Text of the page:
The Institute of Directors (IoD) has appointed experienced business leader Fiona Standfield as its first Ambassador for Skills for the North East.
Fiona has more than 20 years’ experience in high profile, executive and non-executive board level roles within the public, private and third sectors. She joins forces with the IoD to raise the profile of North East business and to promote collaboration between the private sector and education.
Fiona began her career as a civil servant in Whitehall before enjoying a 13-year career with Royal Mail, undertaking operational, training and management posts in the UK and abroad.
Since returning to the North East, Fiona has built a consultancy practice, providing language services, project management and business development support to SMEs.
She has held change leadership roles most recently as director, Newcastle Science City and North East programme director for Safe Families for Children. She is currently working with social enterprises across the region, businesses in the tourism sector and lecturing at the Universities of Durham and Sunderland. She is also a governor at Northumberland College.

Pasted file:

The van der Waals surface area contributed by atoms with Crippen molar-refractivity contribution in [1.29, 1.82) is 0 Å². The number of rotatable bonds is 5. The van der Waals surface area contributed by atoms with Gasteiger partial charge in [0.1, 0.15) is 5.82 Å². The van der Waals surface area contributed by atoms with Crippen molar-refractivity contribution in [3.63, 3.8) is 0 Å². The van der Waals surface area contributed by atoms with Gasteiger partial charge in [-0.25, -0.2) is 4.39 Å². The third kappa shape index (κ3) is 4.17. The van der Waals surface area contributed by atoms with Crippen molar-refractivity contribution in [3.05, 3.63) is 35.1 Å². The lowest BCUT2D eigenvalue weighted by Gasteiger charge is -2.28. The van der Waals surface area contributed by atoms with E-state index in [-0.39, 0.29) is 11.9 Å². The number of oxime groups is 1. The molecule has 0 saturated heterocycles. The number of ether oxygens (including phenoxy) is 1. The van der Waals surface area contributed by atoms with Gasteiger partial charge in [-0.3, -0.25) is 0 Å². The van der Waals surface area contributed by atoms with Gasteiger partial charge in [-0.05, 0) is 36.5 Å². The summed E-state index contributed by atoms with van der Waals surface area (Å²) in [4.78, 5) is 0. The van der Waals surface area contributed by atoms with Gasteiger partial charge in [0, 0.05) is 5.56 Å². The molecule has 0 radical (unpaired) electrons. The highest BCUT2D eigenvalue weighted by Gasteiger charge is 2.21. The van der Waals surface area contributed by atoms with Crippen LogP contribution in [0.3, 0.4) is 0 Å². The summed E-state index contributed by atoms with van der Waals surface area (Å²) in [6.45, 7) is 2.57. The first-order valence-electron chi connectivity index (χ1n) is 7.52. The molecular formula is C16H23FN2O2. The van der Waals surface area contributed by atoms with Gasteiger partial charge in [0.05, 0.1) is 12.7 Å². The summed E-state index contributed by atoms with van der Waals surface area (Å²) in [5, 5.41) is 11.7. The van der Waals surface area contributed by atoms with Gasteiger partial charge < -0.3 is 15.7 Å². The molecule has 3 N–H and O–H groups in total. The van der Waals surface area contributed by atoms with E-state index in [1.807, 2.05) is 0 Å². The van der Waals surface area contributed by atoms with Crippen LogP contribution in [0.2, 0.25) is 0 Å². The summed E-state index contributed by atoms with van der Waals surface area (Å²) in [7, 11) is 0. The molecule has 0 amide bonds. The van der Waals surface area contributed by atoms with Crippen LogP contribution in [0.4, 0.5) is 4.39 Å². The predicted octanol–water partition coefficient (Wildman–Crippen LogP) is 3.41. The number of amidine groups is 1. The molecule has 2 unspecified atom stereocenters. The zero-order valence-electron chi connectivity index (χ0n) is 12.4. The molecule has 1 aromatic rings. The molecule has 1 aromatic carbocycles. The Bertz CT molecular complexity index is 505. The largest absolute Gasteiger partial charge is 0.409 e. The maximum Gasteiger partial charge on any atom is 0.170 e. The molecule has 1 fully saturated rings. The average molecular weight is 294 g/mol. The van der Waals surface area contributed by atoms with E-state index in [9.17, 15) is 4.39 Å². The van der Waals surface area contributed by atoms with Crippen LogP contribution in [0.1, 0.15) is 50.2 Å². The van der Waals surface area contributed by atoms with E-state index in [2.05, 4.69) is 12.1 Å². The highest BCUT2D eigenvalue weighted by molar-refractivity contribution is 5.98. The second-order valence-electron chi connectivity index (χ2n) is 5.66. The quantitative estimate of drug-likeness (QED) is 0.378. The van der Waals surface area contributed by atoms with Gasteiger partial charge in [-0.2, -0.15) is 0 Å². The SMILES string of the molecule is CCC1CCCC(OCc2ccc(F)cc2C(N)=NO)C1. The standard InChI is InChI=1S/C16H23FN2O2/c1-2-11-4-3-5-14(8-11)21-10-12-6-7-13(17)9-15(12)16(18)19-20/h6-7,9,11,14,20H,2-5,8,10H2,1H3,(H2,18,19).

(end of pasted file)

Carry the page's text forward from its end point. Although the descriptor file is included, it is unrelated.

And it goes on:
Fiona said: “Throughout my career I have been an advocate for learning and development, which are such a key part of IoD membership. I’m looking forward to working with the regional committee to explore how we can cultivate the right skills to bring greater prosperity to the North East.”
Dr Joanna Berry, chairman of the IoD in the North East, said: “The IoD believes in the need for higher standards and greater competition in education and a skills system that genuinely responds to employers’ needs.
“Fiona has the perfect blend of experience to help us move this agenda forward in a meaningful way.”
The North East Ambassador network also includes: David Cliff of Gedanken; Prof Michael Whitaker of Newcastle University; Paul Barron, managing director of Brunswick Executive Search; Lucy Batley, owner and director of Newcastle-based design and digital agency Jump; and manufacturing expert and chartered engineer Janicke Aitken.